December 1, 2010 at 3:07 pm #5852Don DonzalKeymaster
In his ongoing series of reviewing OffSec courses, Ryan Linn takes on their advanced course. Let us know what you think.
As we move towards 2011, look for a new project for Ryan as we attempt to get security professionals on the road to coding. Stay tuned!!
Cracking the Perimeter (CTP) is the latest course offered by the team at Offensive Security. The course teaches expert level penetration skills including advanced tactics in web exploitation, binary manipulation and exploitation, and networking attacks. Building on material in the earlier course, Pentesting with Backtrack (PWB – Read Review), this offering provides intermediate students with a learning platform that can be used to become advanced practitioners of certain exploit methodologies. This review will attempt to provide a high-level overview of the course and set expectations for students who may be considering it.
Divided into a registration puzzle, five sections, and an exam, the course provides a more in-depth view of common web application exploits, binary analysis and backdoors, anti-virus evasion, techniques for exploitation using memory concepts, exploit writing, and network exploitation techniques. The end-of-course practical exam assures that the student has a true understanding of the course material presented, allowing employers and other security professionals to rely on the certification as a testament of capability, not only authority.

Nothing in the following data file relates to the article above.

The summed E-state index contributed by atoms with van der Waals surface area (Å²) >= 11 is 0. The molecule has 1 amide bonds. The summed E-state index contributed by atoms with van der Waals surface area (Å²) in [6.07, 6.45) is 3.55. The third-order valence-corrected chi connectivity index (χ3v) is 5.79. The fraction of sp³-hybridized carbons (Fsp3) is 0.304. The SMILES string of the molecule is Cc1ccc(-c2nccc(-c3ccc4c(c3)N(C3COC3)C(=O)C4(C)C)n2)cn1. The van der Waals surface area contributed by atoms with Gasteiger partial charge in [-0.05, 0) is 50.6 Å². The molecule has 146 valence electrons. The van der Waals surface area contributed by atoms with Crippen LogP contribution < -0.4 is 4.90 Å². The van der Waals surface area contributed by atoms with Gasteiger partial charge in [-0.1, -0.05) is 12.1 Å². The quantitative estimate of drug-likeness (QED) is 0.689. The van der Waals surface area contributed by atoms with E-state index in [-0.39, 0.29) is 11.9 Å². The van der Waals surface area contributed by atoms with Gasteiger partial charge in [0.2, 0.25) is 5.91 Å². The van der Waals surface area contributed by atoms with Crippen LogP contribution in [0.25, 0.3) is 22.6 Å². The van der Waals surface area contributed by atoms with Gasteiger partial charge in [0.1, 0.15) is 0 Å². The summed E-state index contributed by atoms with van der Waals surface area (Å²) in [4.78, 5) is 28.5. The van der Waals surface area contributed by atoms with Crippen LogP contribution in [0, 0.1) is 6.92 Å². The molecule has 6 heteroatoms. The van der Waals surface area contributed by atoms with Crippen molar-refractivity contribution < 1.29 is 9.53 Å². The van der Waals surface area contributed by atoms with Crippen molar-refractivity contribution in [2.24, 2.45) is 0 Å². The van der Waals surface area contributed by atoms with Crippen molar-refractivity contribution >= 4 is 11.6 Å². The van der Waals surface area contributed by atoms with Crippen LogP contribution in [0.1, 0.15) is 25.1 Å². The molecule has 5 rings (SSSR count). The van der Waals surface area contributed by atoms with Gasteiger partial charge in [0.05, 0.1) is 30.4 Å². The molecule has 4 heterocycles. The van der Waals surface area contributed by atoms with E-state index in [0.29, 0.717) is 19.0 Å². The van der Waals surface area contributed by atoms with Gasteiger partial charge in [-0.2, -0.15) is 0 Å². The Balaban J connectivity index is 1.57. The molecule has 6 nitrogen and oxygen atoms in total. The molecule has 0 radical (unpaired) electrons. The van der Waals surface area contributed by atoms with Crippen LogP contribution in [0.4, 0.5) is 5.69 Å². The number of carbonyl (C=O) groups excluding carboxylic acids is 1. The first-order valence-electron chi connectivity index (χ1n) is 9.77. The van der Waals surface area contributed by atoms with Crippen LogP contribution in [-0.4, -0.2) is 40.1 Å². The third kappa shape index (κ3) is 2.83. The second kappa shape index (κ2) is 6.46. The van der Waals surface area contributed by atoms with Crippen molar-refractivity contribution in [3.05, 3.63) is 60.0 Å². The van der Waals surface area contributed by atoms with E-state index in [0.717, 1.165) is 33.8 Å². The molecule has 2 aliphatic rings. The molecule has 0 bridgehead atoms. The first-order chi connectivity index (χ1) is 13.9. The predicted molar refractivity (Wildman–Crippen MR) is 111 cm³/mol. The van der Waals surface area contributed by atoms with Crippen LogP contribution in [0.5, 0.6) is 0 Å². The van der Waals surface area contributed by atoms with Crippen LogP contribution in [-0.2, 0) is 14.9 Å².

December 1, 2010 at 3:30 pm #36738UNIXParticipant
Great review, Ryan! As expected, the course sounds like a lot of fun.
December 1, 2010 at 3:40 pm #36739impelseParticipant
December 1, 2010 at 7:17 pm #36740KrisTeasonParticipant
This review is excellent. It looks like assembly is pretty necessary for the course. Did you end up passing your OSCE challenge Linn (apollo)? Thanks for posting the review Don.
December 1, 2010 at 11:23 pm #36741MaXeParticipant
Nice review 🙂
@xXxKrisxXx: Learning Assembly during the course or already knowing it is a very good idea.
Many parts of the course contains assembly language, so getting to know it is inevitable.